GnRH Agonists And Antagonists

Biology 101

In order to understand, at least a little, what happens when fertility drugs are used, we must get a picture of what happens when the fertilization process takes place within a woman's body. In very simple terms, we know that an egg is released from an ovary and is fertilized by the sperm in the fallopian tube. After that point, in a normal pregnancy, the egg travels back down into the uterus where it adheres to the wall of the womb and begins to grow. About 40 weeks later a baby is born. Simple.

If Things Don't Work Properly, Help Is Needed

The reason fertility drugs are needed is because there is something malfunctioning in the process of ovulation (the release of the egg from the ovary) in the woman, or there is a problem with the sperm in the man. We know that the entire process of ovulation takes place as the result of hormones triggering actions and in this article we will talk about certain hormones and their function, as well as the drugs developed to address the malfunction of some of these hormones.

The Role Of The Hypothalamus And Pituitary Gland

In a woman, ovulation may not occur because the hypothalamus, located in the brain directly above the pituitary gland, does not secrete gonadotropin-releasing hormone (GnRH). GnRH is responsible for stimulating the pituitary gland to produce the hormones that trigger ovulation. Those hormones are luteinizing hormone (LH) and follicle stimulating hormone (FSH). At the pituitary gland, GnRH, through frequency pulses (secreting in small amounts every hour or so), stimulates the secretion of the gonadotropins, FSH and LH. Low frequency GnRH pulses lead to FSH release and high frequency GnRH pulses encourage LH release. In women, the frequency of the pulses varies during the menstrual cycle and there is a large surge of GnRH just before ovulation. This surge is vital for proper reproductive function and controls the complex process of follicle growth and ovulation in a woman.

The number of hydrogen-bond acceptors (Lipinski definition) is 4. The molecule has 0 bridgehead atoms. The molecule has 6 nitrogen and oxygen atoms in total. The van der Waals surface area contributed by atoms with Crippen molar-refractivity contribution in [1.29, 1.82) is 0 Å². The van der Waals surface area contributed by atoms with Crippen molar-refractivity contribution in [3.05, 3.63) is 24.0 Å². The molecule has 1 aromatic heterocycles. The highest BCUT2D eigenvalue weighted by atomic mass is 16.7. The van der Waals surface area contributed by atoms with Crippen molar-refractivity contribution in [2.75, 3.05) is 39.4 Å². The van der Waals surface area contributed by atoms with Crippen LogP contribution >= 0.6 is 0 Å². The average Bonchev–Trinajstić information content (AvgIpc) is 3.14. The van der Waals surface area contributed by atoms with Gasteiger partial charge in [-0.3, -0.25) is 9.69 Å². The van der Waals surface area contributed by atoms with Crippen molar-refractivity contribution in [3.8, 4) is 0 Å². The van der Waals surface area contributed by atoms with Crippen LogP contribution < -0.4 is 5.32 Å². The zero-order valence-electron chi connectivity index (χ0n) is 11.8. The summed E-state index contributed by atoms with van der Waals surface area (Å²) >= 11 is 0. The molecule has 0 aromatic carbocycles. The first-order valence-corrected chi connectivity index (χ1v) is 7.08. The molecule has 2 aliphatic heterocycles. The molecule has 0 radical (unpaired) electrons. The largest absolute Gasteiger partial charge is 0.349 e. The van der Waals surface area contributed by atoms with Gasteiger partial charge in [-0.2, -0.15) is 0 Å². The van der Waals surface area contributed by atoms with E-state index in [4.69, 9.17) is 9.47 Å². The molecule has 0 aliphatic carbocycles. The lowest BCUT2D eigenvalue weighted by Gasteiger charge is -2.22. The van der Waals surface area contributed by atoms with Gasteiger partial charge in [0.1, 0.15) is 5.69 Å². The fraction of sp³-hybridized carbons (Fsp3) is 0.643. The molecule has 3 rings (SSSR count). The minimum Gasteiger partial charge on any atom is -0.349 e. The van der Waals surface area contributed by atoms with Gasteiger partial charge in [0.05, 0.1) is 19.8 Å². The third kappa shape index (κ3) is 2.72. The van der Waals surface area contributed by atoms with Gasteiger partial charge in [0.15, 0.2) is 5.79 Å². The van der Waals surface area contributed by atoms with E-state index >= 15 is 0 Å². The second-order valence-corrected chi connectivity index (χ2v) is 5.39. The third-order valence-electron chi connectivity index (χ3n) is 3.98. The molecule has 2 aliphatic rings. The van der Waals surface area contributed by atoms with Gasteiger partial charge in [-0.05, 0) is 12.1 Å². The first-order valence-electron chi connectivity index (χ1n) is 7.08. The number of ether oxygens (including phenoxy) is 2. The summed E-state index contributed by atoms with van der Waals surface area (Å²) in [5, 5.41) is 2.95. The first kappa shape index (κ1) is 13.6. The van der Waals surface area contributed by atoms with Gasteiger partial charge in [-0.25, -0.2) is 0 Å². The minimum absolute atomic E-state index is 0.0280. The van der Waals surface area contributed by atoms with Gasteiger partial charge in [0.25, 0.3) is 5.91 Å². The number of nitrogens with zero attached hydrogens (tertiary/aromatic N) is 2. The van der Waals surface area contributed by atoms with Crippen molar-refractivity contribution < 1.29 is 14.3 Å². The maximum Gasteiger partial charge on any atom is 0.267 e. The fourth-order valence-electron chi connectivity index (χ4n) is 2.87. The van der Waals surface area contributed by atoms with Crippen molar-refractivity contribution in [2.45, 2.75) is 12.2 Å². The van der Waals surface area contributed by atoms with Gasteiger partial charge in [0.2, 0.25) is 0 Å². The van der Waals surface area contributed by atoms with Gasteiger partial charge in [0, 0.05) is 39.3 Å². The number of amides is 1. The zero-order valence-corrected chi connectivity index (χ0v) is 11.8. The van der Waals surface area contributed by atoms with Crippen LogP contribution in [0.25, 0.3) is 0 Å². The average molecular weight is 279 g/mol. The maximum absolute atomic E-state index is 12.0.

The Role Of GnRH And The Use Of GnRH Agonists And Antagonists

The stimulation of GnRH to release FSH and LH induces follicular development. If there is a problem with ovulation and a woman is seeking fertility treatment, then often a GnRH analogue is given with other drugs such as FSH to enhance ovulation stimulation for IVF or IUI. There are two types of analogues, GnRH-agonists and GnRH-antagonists. The GnRH-agonists cause an initial surge in both FSH and LH production but then cause the body to cease production of these hormones, thus preventing ovulation and limiting estrogen. Used during IVF treatments, they give the doctor control over ovulation in order to facilitate conception.

GnRH-antagonists work against the hormones FSH and LH, suppressing ovulation. Used also during IVF treatments, they prevent the eggs being ovulated and "lost" or absorbed back into the body before they can be harvested. This type of drug can also be used during IUI treatment and, if estrogen levels are too high, the drug is effective in reducing the risk of ovarian hyperstimulation syndrome.

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